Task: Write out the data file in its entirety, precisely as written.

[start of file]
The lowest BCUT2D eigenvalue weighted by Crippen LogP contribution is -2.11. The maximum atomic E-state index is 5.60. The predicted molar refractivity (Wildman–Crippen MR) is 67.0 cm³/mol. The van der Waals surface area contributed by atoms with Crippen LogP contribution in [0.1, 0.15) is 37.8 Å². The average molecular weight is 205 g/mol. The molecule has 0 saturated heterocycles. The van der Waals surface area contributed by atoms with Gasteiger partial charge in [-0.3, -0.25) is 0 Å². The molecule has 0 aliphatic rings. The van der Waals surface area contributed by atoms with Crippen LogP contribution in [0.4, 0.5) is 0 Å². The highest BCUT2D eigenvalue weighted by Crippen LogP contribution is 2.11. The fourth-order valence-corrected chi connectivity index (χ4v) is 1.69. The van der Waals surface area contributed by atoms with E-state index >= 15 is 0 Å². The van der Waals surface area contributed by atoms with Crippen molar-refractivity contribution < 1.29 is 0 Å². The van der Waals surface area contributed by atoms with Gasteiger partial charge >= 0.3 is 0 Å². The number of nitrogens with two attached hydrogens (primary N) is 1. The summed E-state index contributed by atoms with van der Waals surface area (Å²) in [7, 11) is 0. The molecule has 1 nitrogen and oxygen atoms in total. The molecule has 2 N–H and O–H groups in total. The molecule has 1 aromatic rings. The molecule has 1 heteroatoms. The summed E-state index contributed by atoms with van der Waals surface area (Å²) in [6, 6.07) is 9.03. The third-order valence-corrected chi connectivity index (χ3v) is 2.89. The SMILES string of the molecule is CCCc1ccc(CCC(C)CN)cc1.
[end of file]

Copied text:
The lowest BCUT2D eigenvalue weighted by Crippen LogP contribution is -2.11. The maximum atomic E-state index is 5.60. The predicted molar refractivity (Wildman–Crippen MR) is 67.0 cm³/mol. The van der Waals surface area contributed by atoms with Crippen LogP contribution in [0.1, 0.15) is 37.8 Å². The average molecular weight is 205 g/mol. The molecule has 0 saturated heterocycles. The van der Waals surface area contributed by atoms with Gasteiger partial charge in [-0.3, -0.25) is 0 Å². The molecule has 0 aliphatic rings. The van der Waals surface area contributed by atoms with Crippen LogP contribution in [0.4, 0.5) is 0 Å². The highest BCUT2D eigenvalue weighted by Crippen LogP contribution is 2.11. The fourth-order valence-corrected chi connectivity index (χ4v) is 1.69. The van der Waals surface area contributed by atoms with E-state index >= 15 is 0 Å². The van der Waals surface area contributed by atoms with Crippen molar-refractivity contribution < 1.29 is 0 Å². The van der Waals surface area contributed by atoms with Gasteiger partial charge >= 0.3 is 0 Å². The number of nitrogens with two attached hydrogens (primary N) is 1. The summed E-state index contributed by atoms with van der Waals surface area (Å²) in [7, 11) is 0. The molecule has 1 nitrogen and oxygen atoms in total. The molecule has 2 N–H and O–H groups in total. The molecule has 1 aromatic rings. The molecule has 1 heteroatoms. The summed E-state index contributed by atoms with van der Waals surface area (Å²) in [6, 6.07) is 9.03. The third-order valence-corrected chi connectivity index (χ3v) is 2.89. The SMILES string of the molecule is CCCc1ccc(CCC(C)CN)cc1.